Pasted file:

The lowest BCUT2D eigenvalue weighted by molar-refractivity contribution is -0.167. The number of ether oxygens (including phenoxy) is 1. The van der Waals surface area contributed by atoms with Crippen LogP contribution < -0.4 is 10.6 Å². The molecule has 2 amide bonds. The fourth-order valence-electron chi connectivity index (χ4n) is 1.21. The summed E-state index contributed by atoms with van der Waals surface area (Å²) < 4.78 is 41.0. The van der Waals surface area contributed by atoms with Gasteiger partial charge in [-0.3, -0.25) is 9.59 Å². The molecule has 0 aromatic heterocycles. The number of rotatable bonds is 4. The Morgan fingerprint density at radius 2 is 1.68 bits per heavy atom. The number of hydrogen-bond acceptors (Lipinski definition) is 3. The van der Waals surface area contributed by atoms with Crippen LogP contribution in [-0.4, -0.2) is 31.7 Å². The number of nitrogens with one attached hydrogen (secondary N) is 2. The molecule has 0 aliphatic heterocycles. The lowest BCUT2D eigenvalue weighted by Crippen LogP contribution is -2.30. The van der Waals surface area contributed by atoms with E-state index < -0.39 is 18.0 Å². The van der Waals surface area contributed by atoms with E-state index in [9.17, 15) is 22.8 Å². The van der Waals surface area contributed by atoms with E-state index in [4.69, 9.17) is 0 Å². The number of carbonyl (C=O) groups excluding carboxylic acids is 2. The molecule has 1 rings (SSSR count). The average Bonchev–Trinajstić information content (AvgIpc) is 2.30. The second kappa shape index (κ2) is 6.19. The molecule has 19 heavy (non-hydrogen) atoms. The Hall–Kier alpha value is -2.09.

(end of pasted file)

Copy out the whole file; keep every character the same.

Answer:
The lowest BCUT2D eigenvalue weighted by molar-refractivity contribution is -0.167. The number of ether oxygens (including phenoxy) is 1. The van der Waals surface area contributed by atoms with Crippen LogP contribution < -0.4 is 10.6 Å². The molecule has 2 amide bonds. The fourth-order valence-electron chi connectivity index (χ4n) is 1.21. The summed E-state index contributed by atoms with van der Waals surface area (Å²) < 4.78 is 41.0. The van der Waals surface area contributed by atoms with Gasteiger partial charge in [-0.3, -0.25) is 9.59 Å². The molecule has 0 aromatic heterocycles. The number of rotatable bonds is 4. The Morgan fingerprint density at radius 2 is 1.68 bits per heavy atom. The number of hydrogen-bond acceptors (Lipinski definition) is 3. The van der Waals surface area contributed by atoms with Crippen LogP contribution in [-0.4, -0.2) is 31.7 Å². The number of nitrogens with one attached hydrogen (secondary N) is 2. The molecule has 0 aliphatic heterocycles. The lowest BCUT2D eigenvalue weighted by Crippen LogP contribution is -2.30. The van der Waals surface area contributed by atoms with E-state index < -0.39 is 18.0 Å². The van der Waals surface area contributed by atoms with E-state index in [9.17, 15) is 22.8 Å². The van der Waals surface area contributed by atoms with E-state index in [4.69, 9.17) is 0 Å². The number of carbonyl (C=O) groups excluding carboxylic acids is 2. The molecule has 1 rings (SSSR count). The average Bonchev–Trinajstić information content (AvgIpc) is 2.30. The second kappa shape index (κ2) is 6.19. The molecule has 19 heavy (non-hydrogen) atoms. The Hall–Kier alpha value is -2.09.